Just in case we get a snap election this autumn – though going by the headlines on #SewageScandal this week (It was #CostOfLivingCrisis last week, and #Drought the week before) it would take a ‘brave’ Prime Minister to call one this soon.
For what it’s worth, I think the government that returns to Parliament following the summer recess will find itself being bounced into making decisions that it otherwise does not want to take. Why? Because ‘events dear boy’. As someone said ages ago. It’s similar to the response to the CV19 pandemic: The most right wing, pro-privatisation, pro-small-state/minimal free-at-point-of-use public services government since 1945 found itself in a situation where it had to use the tools of big state in response to a global crisis. And I think they will be forced to do the same again, even though their ministers would rather ‘leave things to the markets’ and/or their (weak) regulators. See both the energy crisis and the sewage scandals that people are now clobbering their MPs over.
In the meantime, lessons from 2019?
In the run up to the 2019 General Election I stated on my old blog that the failure of ministers to table new legislation to strengthen UK electoral laws and systems was an act of gross negligence. I didn’t cross the line to say it was a deliberate act of corruption, but given what we now know about Boris Johnson’s government. Not long before voting I also raised my concerns about the validity of any result again.
Would a more democratically-literate society have demanded better before any general election was forced through? Have a look at this from 1920 – a warning from history? (It’s a long read, so feel free to skip it as I touch on it later).
The results in Cambridge stood out against the rest of the country – with the Conservative candidate (a councillor from Harlow) who polled the lowest percentage of the vote for the Conservatives in their long electoral history in the constituency. The only hustings with most of the candidates there was at St Paul’s in Cambridge – see the playlist here.
There were no Conservative representatives at the Extinction Rebellion hustings at Anglia Ruskin University, chaired by The Guardian’s former Energy Correspondent, Terry Macalister. You can watch the video here.
“Are we going to have an uninspiring contest again where it feels a bit like a talking shop, or will the debates lead to actual changes and improvements?”
Ultimately that depends on who gets into Government. The system of government and governance we have for England is a highly centralised one that limits what anyone can do outside of it. Which is why very powerful interests target ministers along long-trodden paths of action. A study in the 1980s set out very clearly how to do this. (Legitimately).
Local parties must have a clear vision for the future of Cambridge – otherwise we risk going round in circles as our collective problems get even worse
Furthermore, this has to involve them working with their fellow candidates in the constituencies that surround Cambridge. The simple reason is because our governance structures are broken, and any new structures will have to involve compromising with people who work in our city but live outside of it.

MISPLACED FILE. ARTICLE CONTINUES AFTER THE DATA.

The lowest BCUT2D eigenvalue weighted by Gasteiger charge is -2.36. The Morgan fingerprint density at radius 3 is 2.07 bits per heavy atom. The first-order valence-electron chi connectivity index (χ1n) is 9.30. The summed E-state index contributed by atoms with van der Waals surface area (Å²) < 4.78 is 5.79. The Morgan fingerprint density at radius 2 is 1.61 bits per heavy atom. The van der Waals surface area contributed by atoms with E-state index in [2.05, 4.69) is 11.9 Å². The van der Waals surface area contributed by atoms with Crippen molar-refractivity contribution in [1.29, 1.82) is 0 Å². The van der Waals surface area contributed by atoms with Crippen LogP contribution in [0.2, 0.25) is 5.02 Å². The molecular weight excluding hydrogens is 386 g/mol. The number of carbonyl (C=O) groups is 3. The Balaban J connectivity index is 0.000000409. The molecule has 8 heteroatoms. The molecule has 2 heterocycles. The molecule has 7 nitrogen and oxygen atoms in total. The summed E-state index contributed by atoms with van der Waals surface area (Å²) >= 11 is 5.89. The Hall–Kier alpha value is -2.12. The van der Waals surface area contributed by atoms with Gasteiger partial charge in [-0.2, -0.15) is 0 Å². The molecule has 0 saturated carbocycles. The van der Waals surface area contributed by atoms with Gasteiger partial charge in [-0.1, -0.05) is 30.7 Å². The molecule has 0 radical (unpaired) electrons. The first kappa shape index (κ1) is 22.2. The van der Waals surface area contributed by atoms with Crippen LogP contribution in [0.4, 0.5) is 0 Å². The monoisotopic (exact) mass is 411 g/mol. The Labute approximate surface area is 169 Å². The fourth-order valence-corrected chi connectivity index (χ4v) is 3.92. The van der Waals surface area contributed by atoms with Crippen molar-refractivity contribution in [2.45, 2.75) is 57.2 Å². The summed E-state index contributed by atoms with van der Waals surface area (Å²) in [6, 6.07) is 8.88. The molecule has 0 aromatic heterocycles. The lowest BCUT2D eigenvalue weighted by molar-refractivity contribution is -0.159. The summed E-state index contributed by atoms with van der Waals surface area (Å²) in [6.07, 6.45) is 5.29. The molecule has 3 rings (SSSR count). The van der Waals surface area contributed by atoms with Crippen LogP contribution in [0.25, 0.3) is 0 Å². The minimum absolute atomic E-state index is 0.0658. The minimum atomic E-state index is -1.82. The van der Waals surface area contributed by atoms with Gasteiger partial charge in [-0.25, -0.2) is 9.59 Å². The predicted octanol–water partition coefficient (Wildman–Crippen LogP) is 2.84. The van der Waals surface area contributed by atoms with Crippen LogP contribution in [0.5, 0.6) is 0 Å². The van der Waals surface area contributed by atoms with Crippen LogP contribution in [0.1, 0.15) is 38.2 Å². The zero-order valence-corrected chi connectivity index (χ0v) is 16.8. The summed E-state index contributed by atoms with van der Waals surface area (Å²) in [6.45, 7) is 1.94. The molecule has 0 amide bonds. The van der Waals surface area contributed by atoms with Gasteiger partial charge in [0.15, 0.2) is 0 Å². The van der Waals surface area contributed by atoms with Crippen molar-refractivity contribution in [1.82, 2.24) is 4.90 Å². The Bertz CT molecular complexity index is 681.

Cambridge’s economic sphere of influence
I pulled this map out from one of the reports (The Stage 3 Strategic Study) on the now defunct Oxford-Cambridge Expressway. (You can read it here)
- in light green what the Department for Transport says is Greater Cambridge
- In darker green, what the same department says is Greater Cambridge’s catchment
In the grand scheme of things it’s almost the A14-A11-M11 triangle for the first…
…and very similar to the unitary council area that Redcliffe Maud proposed in the Royal Commission on Local Government in England in 1969.
Although no one party has much chance of winning all seats in and around Cambridge – at this stage with the additional St Neots seat it’s likely to be 2x Cons, 1x LibDem, and 1xLabour, they are all going to have to grapple with the same issues that stem from Cambridge having become what it has become.
“How can candidates and parties give clear, informed answers that won’t make audiences at hustings get angry at non-responses?”
This is where they need to analyse where the blockages are to what they want to achieve. And it’s not simply about throwing money at something, or passing a new law banning something. One reason why we often hear about such solutions from politicians is because in Parliament those are the only two very blunt instruments that they have: allocating more money to deal with something, or passing a new piece of legislation. I’ve lost count of the number of bills titled ‘Criminal Justice, Crime and Disorder, or Policing.’
In the case of local government and local governance (i.e. the stuff that goes beyond local councils but is still about how public services are delivered), it will take more than a new piece of legislation and turning on the monetary taps to improve stuff in the medium-longer term. Furthermore, abolishing existing institutions and going back to what was there before (think Cambridgeshire without the Combined Authority or the Greater Cambridge Partnership) won’t actually solve the problem of Cambridge’s decades-long transport woes.
“Are we at a big turning point in history, and if so, in which direction will we go in?”
Because we were in a similar situation a century ago ***and our predecessors screwed things up. Big time.***
We know this because the so-called war to end all wars led to something even more destructive – for civilians in particular, and over far greater land masses, less than two decades after the 1918 armistice was agreed upon. For point of reference, I don’t take September 1939 as the starting point for what we call World Ward 2. Ask the people of Spain, Ethiopia, the Czech Republic, Slovakia, and China and they’ll tell you it started before then. The visions of a positive, progressive future that people had at the end of the First World War were clearly made even in town meetings in Cambridge, such as this one in December 1919 by the Women’s Citizens Association.
“Mrs Keynes presided, and said this was not the first meeting in Cambridge for discussing and supporting the League of Nations, but so far as she knew it was the first meeting when women had come together specially to consider one particular aspect of the League, the work that they hoped women would do in it”‘Cambridge women in plea for equality in international politics‘ citing The Cambridge Daily News in the British Newspaper Archive of 11 December 1919
In our current situation, the climate emergency being clearly visible to the general public all over the world is going to force the issue on many things, whether local through to international. Do I think the senior politicians are prepared for this? Hell no!